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Juncker: It may not be enough even if Greece defaults with 60 percent haircut

In an interview carried on Austrian Television station ORF, Euro Group President Jean-Claude Juncker admitted that the present bailout package for Greece will not stand (hat tip egghat). The 21% discount worked out just a few months ago will become 50 or 60% or more. Hence the need for bank recapitalisation. Even that may not be enough, Juncker said.

At present, the bond restructuring for Greece is predicated on a hypothetical discount of 21 percent, assuming the new bonds trade at a 9 percent Greek sovereign yield. Global Macro Monitor has shown that:

It is NOT – we repeat NOT — the amount that Greece will have its debt reduced. In fact, using the first term sheet of the Institute of International Finance, the actual debt reduction Greece would secure, on a present value basis, is only about 6 percent.

The deal is a soft restructuring, whereby the creditors agree to lower the interest rates as they extend the maturity and pretend they won’t have to write more debt down. The deal is not about principal reduction.

The deal everyone is talking about – and that Juncker is admitting is coming is a hard restructuring aka principal reduction. In April, S&P said we would see 50-70% haircuts. Otmar Issing was talking about 50% in September and Greek expulsion from the euro zone. Two weeks ago, I also used the 50% figure on Greek haircuts, saying that

Finally, finally, the politicians have relented and are moving to the inevitable solution for Greece, a haircut and recapitalisation plan.

Here’s what Juncker was saying:

When asked whether they were discussing a debt reduction of 50 to 60 percent in the case of Greece, Juncker said , "we’re talking about more." He does not rule out a debt haircut, but one should not think that will be enough.

I don’t have video but it sounds to me like Juncker is hinting at a Greek exit from the euro zone. If I get video, I will post it.

About 

Edward Harrison is the founder of Credit Writedowns and a former career diplomat, investment banker and technology executive with over twenty years of business experience. He is also a regular economic and financial commentator on BBC World News, CNBC Television, Business News Network, CBC, Fox Television and RT Television. He speaks six languages and reads another five, skills he uses to provide a more global perspective. Edward holds an MBA in Finance from Columbia University and a BA in Economics from Dartmouth College. Edward also writes a premium financial newsletter. Sign up here for a free trial.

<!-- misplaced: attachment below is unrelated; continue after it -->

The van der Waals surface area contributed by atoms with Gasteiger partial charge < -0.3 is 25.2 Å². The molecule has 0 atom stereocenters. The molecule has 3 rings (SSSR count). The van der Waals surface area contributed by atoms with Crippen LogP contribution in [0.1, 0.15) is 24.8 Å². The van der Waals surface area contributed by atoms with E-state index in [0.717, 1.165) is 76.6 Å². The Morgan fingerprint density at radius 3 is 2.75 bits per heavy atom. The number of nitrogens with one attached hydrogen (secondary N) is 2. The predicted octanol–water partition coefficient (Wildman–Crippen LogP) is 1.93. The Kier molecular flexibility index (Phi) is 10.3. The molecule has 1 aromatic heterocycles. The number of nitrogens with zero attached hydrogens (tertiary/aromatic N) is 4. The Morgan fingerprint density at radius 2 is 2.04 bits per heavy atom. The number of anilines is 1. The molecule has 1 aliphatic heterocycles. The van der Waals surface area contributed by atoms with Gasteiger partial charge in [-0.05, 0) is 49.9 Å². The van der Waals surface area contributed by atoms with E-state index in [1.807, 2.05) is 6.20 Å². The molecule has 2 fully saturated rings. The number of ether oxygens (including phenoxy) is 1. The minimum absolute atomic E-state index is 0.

5 Comments

  1. David Lazarus says:

    A Greek exit from the eurozone will cause serious social problems that some will resent. It could cause significant unrest. The fact that Greeks are now starting to emigrate, particularly the young professionals will push Greece into a debt spiral. The write-offs need to be even bigger than 60% possibly 90% or even 100%. Then the EU will need to flood Greece with funds like a Marshall Plan to avoid social collapse.

    • mystrdat says:

      Social collapse in Greece you mean.

      • David Lazarus says:

        Yes. At the moment it is expressed through the riots, but the middle classes are starting to leave, starting with the young professionals. That will harm the long term potential of the country and increase the per capita debt burden, dragging this problem out for another decade. What is needed is complete write offs and then a Marshall type plan for the reconstruction of the country. Starting with a new tax system that is fair and starts to make the country viable fiscally.